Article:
• Redesign of the Sergeant Major Academy
  • Establishment of the Institution for NCO Professional Development, or INCOPOD
  • Development of an Executive Leader Course for command sergeants major
  • Publicizing more broadening opportunities for NCOs
  • Providing a “Digital Rucksack” to students that includes course materials, apps and technical manuals
  • Requiring Army Service School Academic Reports or DA 1059s to include date of a Soldier’s last physical fitness test, along with a height and weight statement

The effective date of the last change and others may be determined by a proponency conference taking place this week, Davenport said.

The changes will be “revolutionary,” not just “evolutionary” like past changes to NCO professional development, said Davenport and retired Sgt. Maj. of the Army Kenneth O. Preston, who served as moderator for the panel discussion.

“Noncommissioned officers and their Soldiers must be ready to perform (their) missions in an increasingly complex world in which they find themselves today,” Preston said.

“This is an opportunity for the NCO Corps to take charge of NCOES, of how we educate our non-commissioned officers,” said retired Command Sgt. Maj. John D. Sparks, who is now director of TRADOC’s Institute for Professional Development.

“You’ve got to own NCOES,” Sparks told NCOs in the room about rebalancing the NCO Education System.

“Training is the fulcrum for manning and equipping,” said Command Sgt. Maj. Scott Schroeder of U.S. Army Forces Command.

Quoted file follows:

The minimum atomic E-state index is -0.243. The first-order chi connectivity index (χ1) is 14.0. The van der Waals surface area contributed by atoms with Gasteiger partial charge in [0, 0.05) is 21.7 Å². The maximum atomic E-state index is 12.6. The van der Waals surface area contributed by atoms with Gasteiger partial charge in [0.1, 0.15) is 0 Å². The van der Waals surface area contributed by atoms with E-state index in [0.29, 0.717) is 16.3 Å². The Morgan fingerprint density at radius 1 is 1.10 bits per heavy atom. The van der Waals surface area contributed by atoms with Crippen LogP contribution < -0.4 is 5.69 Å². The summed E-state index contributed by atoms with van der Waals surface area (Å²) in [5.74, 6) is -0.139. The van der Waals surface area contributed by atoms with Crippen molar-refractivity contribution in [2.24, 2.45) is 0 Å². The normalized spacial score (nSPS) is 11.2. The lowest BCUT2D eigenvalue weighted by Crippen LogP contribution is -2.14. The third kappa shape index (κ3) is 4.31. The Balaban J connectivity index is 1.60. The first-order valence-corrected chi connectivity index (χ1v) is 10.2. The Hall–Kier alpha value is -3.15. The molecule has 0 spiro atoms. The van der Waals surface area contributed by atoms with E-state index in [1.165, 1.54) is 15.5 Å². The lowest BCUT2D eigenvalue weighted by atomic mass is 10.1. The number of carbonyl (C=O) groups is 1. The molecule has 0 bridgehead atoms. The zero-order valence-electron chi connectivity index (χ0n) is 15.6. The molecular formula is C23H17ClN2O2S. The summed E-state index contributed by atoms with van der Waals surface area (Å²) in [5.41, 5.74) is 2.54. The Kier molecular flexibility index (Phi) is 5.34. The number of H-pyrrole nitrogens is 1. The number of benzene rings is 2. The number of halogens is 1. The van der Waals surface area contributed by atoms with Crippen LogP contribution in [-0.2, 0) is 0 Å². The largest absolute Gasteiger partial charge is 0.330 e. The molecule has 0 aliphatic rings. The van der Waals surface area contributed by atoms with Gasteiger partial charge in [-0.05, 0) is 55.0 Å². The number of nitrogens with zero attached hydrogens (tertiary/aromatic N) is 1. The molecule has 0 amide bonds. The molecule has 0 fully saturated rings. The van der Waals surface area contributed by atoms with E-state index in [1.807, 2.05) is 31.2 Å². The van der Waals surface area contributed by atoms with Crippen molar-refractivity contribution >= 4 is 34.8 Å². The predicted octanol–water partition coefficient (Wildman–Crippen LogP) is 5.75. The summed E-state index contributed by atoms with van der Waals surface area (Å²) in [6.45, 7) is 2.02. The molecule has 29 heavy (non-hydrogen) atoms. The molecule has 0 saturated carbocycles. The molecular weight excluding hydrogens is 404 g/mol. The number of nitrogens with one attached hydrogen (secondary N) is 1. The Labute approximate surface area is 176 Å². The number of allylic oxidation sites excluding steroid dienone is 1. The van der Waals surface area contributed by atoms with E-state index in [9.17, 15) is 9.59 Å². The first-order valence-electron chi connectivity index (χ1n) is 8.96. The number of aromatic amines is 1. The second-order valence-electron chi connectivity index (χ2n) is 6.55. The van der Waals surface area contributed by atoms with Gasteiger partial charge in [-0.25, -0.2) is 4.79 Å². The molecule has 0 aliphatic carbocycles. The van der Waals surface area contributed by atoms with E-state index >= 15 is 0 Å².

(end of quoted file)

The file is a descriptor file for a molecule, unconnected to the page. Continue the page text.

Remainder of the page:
“We must develop systems and policies” that enable PME to sync with deployments and operational missions, Schroeder said. He and retired Lt. Col. Ernie Boyd of FORSCOM discussed the new Sustainable Readiness Model, or SRM, which will be used for Army Force Generation.

Many broadening opportunities for NCOs exist in the Army today that are not used to full advantage, Sparks said. Davenport said there will be a “shaking up” of broadening opportunities, to ensure all of the opportunities are widely known.

“We’ve got to define what broadening is,” Schroeder said, explaining that the term is used for everything from fellowships to drill instructor assignments.

A “hybrid solution” needs to be developed to meet both operational and educational requirements, Schroeder said. More frequent classes might be one solution, he said.

Leveraging technology might be another, Davenport suggested.

One thing is certain, Schroeder said: “We can’t go back to where we used to be. We can’t continue to do business as usual.”

The solutions can’t be made “in a stovepipe,” Schroeder said, and must be discussed “across our staff sections.” While G3 (operations and training) is usually the proponent for schools, G1 (personnel) and other sections also need to be involved.

More guidance on NCO professional development is expected in December, Davenport said, with a third fragmentary order to be released in the spring.

USASMA begins work on new Master Leader Course

NCO Journal

The Army has announced plans to create a new level of the NCO Education System — a new Master Leader Course that will be a branch-immaterial course attended by NCOs after the Senior Leader Course and before the Sergeants Major Course.

Senior NCO leaders say they identified a knowledge gap within the E-8 population. To address the issue and better prepare master sergeants and sergeants first class promotable for their responsibilities, U.S. Army Training and Doctrine Command tasked the U.S. Army Sergeants Major Academy at Fort Bliss, Texas, to create the MLC.

Command Sgt. Maj. Dennis E. Defreese, USASMA’s commandant, said the academy plans to start a pilot course by fall of 2015. The course would be implemented Army-wide after three iterations of the pilot, he said.